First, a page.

As Sarah, a survivor of sexual violence, says: " This man, he had a gun. And he had the power. I just wanted my life to be spared " .
Sexual violence is preventable; this must be recognised and realised. Therefore, prohibitions of rape and other forms of sexual violence must be included in national law and in the military codes and training manuals of arms bearers, as well as peacekeeping forces. It also means that the breaches of this law and of instructions given to arms bearers must be appropriately punished. Recent developments, at the national and international level, in the prosecution of those responsible for war crimes included charges of sexual violence. This marked an important step forward in the fight against impunity. Not only because the perpetrators are brought to justice but also because of the deterrent effect that we hope it will have.
While prevention must improve, response to victims of sexual violence should be increased. Victims of sexual violence need rapid access to appropriate and adequate medical and health care. Their situation needs to be handled by trained female staff with confidentiality and sensitivity, respecting their cultural environment.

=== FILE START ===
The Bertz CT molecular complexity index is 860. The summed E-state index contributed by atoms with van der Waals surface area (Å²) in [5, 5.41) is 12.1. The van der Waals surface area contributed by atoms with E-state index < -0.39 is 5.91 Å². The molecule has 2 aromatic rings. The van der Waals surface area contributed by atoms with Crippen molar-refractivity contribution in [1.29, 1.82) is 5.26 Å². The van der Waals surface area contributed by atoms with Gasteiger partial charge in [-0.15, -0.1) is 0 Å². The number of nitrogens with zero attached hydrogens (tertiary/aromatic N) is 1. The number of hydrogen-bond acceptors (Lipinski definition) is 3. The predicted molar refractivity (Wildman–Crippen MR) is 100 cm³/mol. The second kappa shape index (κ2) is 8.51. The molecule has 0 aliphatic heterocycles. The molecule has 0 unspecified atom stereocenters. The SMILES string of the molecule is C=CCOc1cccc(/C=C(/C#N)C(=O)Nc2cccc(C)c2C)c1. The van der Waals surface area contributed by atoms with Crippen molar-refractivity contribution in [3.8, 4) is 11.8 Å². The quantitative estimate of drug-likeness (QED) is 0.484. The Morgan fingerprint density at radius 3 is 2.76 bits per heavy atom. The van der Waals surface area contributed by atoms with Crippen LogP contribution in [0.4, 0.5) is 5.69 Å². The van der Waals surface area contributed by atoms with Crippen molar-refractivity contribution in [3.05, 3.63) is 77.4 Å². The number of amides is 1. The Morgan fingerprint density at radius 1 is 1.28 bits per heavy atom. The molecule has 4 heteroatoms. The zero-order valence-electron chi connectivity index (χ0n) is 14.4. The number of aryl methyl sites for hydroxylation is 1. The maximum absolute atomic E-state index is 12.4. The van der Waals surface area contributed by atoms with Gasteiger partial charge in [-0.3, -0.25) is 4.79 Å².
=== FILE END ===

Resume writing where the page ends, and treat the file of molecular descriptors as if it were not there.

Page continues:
The study's conclusions also highlighted the importance of involving women in the planning, implementation, and evaluation of assistance programmes carried out in their favour. It allows us to increase knowledge of their specific problems and needs and to implement controls to ensure that women are not being exploited or abused as beneficiaries. For ICRC, involving women means that our teams carrying out field activities are balanced, with expatriate and national men and women. This is not without difficulty. In some contexts, for example, it is impossible for women working for ICRC to travel long distances and away from their homes for several days.
Although this Study focuses on the needs of women, ICRC in no way intends to negate the particular needs of men. The fact that men are members of the civilian population is rarely recognized. The ICRC's experience has shown that, for example, men are more frequently detained because of armed conflict.